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Michelle wanted to share her experience of having her ‘borderline’ hypothyroidism downplayed, dismissed and ignored for many years.
Written by Michelle Munt, Thyroid Patient
Stop Dismissing Thyroid Patients
Growing up, I wasn’t one of those kids who stayed behind for the after-school activities because I had to get the bus home as I lived fourteen miles away and my parents paid for it in advance every term. I was also rubbish at all school sports and hated P.E. Therefore, I wasn’t especially active and didn’t consider myself fit at all. Having said that, my energy levels plummeted in my teens, and I was always tired. As I was an insomniac, I chalked it up to the lack of sleep that I was getting. However, eventually, my mum must have decided it was time I saw the doctor about it and they ran some blood tests to see what was going on.
Low Energy = A Sluggish Thyroid
The results came back saying that I had a “borderline underactive” thyroid. I had never heard of such a thing before, and thirteen-year-old me was terrified as the doctor explained the connection to the pituitary gland in the brain and hormone levels for the whole body.
As this sunk in, I couldn’t help but think how serious it sounded. I mean, hormones to run all your systems are fundamental, right?
“OK, so what treatment do I need?” I asked, expecting surgery or something. The doctor’s reply dumbfounded me. She told me that I was too young to start treatment as the drugs they give for it usually have to be taken for the rest of your life. The hope was that it would sort itself out, given time. A.K.A “we’re not going to do anything, but come back in a year.”
Deflated, and feeling like it had been a waste of time as they couldn’t be bothered to help me, I soldiered on. Friends would tell me how tired I looked but I couldn’t ever explain how bad it really was.
I didn’t bother to go back the following year. In fact, I only returned three years later because my GCSE exams were coming up and I really didn’t want to go through them feeling like a zombie. The doctor told me off for leaving it so long, but yet again I was told they wouldn’t put me on any treatment. All that did was affirm my previous conclusion that no one was ever going to help me with it even though my symptoms were getting worse. Regularly, I would suffer with constipation and was bloated every day. Instead of taking a proactive approach, I was just swept under the carpet. Or worse; made to feel that because I didn’t do any after-school activities, it was all my fault.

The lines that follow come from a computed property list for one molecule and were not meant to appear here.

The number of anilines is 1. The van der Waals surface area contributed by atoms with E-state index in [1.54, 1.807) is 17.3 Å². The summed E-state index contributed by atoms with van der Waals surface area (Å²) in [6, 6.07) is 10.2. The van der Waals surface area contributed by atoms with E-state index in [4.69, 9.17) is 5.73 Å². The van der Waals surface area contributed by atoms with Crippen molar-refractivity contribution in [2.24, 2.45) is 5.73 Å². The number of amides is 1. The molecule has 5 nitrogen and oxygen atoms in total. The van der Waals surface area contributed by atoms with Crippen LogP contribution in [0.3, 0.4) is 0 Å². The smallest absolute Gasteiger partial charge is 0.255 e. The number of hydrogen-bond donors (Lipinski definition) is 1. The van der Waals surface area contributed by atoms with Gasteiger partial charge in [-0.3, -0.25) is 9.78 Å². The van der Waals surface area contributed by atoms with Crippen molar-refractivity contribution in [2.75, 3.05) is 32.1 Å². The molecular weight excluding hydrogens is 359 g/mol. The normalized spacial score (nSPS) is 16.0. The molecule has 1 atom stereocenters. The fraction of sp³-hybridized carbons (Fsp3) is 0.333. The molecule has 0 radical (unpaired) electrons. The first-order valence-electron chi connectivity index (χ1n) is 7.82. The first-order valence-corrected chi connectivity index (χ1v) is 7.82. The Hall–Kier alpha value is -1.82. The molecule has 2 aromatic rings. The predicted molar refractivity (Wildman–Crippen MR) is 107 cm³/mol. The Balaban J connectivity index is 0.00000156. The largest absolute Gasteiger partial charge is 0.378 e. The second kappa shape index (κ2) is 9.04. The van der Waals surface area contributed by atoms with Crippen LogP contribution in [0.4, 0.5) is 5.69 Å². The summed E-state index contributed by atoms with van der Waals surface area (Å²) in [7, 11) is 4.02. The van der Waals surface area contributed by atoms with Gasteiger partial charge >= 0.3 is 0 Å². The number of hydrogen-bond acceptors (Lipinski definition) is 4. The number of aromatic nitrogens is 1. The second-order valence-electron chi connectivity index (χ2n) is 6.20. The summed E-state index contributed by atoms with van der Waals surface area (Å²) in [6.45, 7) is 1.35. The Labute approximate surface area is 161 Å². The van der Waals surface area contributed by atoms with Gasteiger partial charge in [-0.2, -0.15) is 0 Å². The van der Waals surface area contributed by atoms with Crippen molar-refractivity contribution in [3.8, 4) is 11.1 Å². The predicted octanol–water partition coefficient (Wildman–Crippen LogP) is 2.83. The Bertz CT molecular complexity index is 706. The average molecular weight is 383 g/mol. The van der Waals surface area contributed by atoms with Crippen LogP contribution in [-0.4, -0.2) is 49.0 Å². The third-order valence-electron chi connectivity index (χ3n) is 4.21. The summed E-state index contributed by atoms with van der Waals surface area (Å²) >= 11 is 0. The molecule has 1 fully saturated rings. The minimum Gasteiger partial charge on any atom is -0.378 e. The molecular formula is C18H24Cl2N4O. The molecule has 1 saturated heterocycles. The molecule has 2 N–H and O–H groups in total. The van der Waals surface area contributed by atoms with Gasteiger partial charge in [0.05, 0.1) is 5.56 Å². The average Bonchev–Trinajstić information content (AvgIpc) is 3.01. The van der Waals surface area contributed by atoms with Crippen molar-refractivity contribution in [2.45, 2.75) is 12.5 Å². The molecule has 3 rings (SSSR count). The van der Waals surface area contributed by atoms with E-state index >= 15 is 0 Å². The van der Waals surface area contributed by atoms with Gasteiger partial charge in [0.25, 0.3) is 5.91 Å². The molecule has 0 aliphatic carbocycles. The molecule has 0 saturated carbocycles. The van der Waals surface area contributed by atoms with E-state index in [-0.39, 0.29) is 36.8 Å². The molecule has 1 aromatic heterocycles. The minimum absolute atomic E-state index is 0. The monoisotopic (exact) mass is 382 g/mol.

Accepting that this was going to be it forever, I got on with life and tried not the think about it. One thing youth did give me was the ability to battle through. As I went through my late teens and twenties, I found I could occasionally burn the candle at both ends like my peers. But I couldn’t do it as often as them. However, seeing as I liked to be a saver, it stopped me from spending all my money on nights out. That made it feel more like I was choosing to go out less than others because of a lifestyle choice rather than that I just wasn’t up to it.
Sometimes, I would have brain fog and struggle to concentrate or think properly. There was one day, in my mid-twenties, where I remember sitting at my desk of my new job and I couldn’t remember what I should have been doing that day. I was working as a recruitment consultant and needed to get leads for opportunities to fill roles for businesses, and prep candidates for interviews I had booked for them. But I couldn’t decide where to start, who to talk to, or what I needed to say to them. I was as much use as a chocolate teapot. Usually I was fine, and I didn’t know how to explain why I was drawing a blank so I said nothing. My lack of activity, and blank stares were noticed, and as I was still in my probation period, it nearly cost me my job.